North Coast Church started in a warehouse in Vista, California. When they outgrew their space, they decided to rent another warehouse and put a video feed in it. They didn’t want it to be a substandard experience to the main room, so they added tables and offered coffee creating a completely different atmosphere to the main space. It was so successful that not only do they now have four venues on that campus—each with a signature feel—they also have campuses in Fallbrook, Escondido and Carlsbad.
With the success of North Coast’s (and other innovator churches), multi-venue, multi-site approach, thousands of churches across the nation began to adopt the model. Rather than building a large mothership, the churches have invested in smaller satellite venues. The technology that makes this possible? A large video screen and the ability to capture and stream from one venue to another. Simple technology used in a new way to address the scalability issue while giving attendees the chance to customize their experience. This trend in the worship market still hasn’t peaked and is also present in performing arts facilities around the world.
The New Scalability
Are you familiar with Chris Anderson’s “The Long Tail”? The name refers to a graph that starts out high, then drops off and continues on in a long tail. The “head” of the graph represents the big hits. Like Beyoncé or the Rolling Stones. The “long tail” of the graph represents the small sales like Paris café music or cello rock. Anderson asserts that there are more total sales in the sum of the long tail than there are in the head. The previous challenge was cost in distribution. In the digital world, that barrier has gone away.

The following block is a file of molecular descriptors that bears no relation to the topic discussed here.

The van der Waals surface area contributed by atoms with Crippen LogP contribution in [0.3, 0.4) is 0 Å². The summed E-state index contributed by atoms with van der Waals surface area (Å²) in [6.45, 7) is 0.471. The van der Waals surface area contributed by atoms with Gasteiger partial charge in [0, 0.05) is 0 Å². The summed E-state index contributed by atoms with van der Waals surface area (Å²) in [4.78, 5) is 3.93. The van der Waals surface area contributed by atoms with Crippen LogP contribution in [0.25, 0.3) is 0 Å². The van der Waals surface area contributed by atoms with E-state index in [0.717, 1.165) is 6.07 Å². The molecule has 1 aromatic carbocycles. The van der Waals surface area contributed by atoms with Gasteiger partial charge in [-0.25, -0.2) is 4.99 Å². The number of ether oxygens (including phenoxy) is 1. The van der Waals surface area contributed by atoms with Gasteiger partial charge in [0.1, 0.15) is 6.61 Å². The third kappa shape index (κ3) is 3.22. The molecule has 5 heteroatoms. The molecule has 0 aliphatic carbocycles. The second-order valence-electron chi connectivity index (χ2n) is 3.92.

Technology is giving us new ways to meet the challenge of scalability—unlike before when we only had one: build it bigger. (I live in Dallas, which is the ultimate ‘build it bigger’ when it comes to sports and worship venues.)
The trend in urban design to more human-scale streetscapes is reflective of a cultural shift toward scalability.
Scalability in Entertainment
With most of the entertainment venues in which we work, venues build to a maximum size and leverage technology to take it smaller. While working with HKS and HMMLM on the Irving Entertainment Complex design concepts, the technology strategies included moving seating modules, scalable ceiling elements, and audio systems to accommodate a variety of configurations. Why? Entertainment venues lose money when dark, and there is intense competition for drawing the big events. We have navigated similar design challenges with HKS to achieve scalability at the Galaxy Entertainment Complex in Macau.
Scalability in the Arts
When working with Gehry Partners at the New World Center in Miami, the client’s desire was to take a 700-seat concert hall global. The first step was to take the concerts outside of the walls. Idibri designed the projection system so that the concerts can be shown on the exterior wall of the building facing the park outside of the Center. We also designed the Internet2 capacity which the New World Symphony is famous for in connecting composers and master teachers around the globe with students in the hall.
Scalability in Sports
In large sports venues, most of the recent fan experience breakthroughs have less to do with new technology and more to do with leveraging existing technology in new ways to create an experience users can hold in their hand. Fans are now a part of the “big” experience by scaling it down with an app on their iPhone or Android, making open wi-fi coverage in the venue a must so fans can instantly share an Instagram photo to the large screen display or follow the audio mixer on Twitter to make song requests.
As you talk with your clients about scale, Idibri is available to help develop creative technology strategies to support the experience. We’ve shared about the shift from presentation to collaboration and the shift to convergence of control. We would love to dialog about the shifts you are seeing.Tags: craig janssen, future, technology